Okay, I made it through the week. It was a bumpy ride, bet we’re there… Blogging with my students was supposed to be an easy task, but it appears the network properties of our institute are not quite comfortable with my strange and open ways. All my students created a blog on Tumblr, posted their first blogposts and are “ready” to start implementing assignments from their language teacher. In the meantime, I trained a couple of my colleagues to work with Tumblr so they can start blogging with the students, after our spring break. I was glad to hear they were enthusiastic about the project and I hope the students will be too, once they are creating their assignments.
Still, I stay somewhat hesitant about Tumblr. Since it’s really a micro-blogging site, I miss a few of the features, more common in a “full-blown” blogging tool. For instance, it was a bit of a hassle to activate the option to comment on blogs. An item standard in most blogging tools. And even now, only people the author follows, can comment! Not quite as open as I anticipated. Also, students who already had a Tumblr account could easily make another blog, but this “secondary” blog was not open to commenting at all!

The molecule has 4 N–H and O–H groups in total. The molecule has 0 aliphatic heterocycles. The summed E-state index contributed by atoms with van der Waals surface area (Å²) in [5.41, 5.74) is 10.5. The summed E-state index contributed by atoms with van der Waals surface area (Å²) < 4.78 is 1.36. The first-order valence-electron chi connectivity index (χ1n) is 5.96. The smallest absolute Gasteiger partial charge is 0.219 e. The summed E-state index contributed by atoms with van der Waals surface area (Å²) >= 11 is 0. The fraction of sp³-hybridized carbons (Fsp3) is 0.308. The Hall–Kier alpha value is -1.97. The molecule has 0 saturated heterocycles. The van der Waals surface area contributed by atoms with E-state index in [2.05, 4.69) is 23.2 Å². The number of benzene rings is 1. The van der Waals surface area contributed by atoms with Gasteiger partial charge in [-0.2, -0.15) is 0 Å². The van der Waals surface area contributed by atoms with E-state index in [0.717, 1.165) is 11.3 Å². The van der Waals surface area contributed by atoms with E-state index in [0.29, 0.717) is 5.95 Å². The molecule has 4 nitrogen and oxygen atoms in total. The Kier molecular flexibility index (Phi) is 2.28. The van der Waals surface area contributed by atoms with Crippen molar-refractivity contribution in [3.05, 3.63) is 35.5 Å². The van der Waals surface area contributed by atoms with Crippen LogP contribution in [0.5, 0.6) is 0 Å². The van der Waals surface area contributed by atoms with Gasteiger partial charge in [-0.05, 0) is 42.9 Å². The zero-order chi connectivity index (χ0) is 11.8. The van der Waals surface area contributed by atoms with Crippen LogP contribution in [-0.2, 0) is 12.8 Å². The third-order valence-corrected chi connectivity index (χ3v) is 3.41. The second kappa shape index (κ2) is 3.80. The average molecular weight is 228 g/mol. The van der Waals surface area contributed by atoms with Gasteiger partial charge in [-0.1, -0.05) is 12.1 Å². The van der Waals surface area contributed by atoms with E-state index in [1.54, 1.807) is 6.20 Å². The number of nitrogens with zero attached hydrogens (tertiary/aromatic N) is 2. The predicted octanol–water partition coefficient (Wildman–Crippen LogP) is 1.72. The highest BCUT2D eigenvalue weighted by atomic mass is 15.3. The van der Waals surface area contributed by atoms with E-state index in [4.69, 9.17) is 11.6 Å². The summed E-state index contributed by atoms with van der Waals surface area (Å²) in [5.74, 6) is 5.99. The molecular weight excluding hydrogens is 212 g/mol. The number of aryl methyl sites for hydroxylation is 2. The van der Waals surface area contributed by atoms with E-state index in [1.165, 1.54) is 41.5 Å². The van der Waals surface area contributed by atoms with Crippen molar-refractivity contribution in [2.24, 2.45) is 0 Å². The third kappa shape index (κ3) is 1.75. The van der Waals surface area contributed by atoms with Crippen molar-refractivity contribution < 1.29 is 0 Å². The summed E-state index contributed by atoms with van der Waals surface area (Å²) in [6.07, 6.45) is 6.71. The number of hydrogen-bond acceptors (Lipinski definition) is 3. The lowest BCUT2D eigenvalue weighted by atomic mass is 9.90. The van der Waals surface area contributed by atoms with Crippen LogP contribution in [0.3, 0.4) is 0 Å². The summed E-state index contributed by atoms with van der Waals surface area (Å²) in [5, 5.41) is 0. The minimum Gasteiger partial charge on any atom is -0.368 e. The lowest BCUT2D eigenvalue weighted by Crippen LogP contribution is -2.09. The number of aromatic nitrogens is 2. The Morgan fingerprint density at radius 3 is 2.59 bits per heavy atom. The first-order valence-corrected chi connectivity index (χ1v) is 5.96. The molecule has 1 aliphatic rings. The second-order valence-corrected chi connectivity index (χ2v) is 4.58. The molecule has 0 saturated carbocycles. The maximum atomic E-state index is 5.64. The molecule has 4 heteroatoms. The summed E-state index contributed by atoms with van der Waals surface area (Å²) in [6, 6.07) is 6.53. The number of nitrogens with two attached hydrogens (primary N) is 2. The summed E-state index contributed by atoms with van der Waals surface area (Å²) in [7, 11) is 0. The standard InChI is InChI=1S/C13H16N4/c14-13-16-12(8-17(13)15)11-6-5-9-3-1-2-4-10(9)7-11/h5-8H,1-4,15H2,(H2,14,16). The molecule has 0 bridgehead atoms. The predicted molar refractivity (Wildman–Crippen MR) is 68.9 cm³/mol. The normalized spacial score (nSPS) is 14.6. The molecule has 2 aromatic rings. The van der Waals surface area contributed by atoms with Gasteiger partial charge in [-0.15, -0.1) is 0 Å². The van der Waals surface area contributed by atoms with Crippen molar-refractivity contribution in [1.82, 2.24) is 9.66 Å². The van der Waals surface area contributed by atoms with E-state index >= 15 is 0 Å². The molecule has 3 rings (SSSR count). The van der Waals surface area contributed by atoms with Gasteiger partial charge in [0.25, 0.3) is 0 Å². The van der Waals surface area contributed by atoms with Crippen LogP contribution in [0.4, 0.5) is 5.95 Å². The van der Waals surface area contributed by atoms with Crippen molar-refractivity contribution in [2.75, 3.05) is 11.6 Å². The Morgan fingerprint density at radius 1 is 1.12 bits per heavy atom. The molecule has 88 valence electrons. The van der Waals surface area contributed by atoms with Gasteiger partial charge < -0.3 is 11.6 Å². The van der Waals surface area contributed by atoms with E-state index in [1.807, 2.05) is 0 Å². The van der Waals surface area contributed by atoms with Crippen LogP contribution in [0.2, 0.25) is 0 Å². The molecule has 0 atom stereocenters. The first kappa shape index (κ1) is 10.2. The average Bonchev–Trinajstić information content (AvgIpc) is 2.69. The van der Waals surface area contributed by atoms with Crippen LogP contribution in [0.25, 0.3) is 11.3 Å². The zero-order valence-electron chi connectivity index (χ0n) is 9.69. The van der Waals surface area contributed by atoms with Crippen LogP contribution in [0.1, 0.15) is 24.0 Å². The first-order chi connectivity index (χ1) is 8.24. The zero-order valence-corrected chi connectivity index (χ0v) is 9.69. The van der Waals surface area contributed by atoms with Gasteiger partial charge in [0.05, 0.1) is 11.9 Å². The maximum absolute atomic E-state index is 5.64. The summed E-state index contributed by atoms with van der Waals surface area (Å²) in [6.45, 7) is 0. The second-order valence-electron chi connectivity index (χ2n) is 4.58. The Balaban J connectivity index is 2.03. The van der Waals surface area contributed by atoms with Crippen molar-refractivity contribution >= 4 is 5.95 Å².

As I suggested in my last post, next time I will be using a “real blogging tool”, letting the students set them up at home and simply use them in the classroom. The technical problems concerning our network properties were quite frustrating during class, something I desperately want to avoid in a future endeavor. Changing the school network is beyond my reach, but finding my way round it, is an option.
Anyhow, all these troubles got me thinking about “the flipped classroom”. I’ve read a number of articles about it so far, watched some videos and found that this new way of teaching has some benefits! I like the idea that students can learn at their own pace and teachers are able to coach the students in need of help, without slowing down the ones who are proficient in the matter. REAL student centered learning!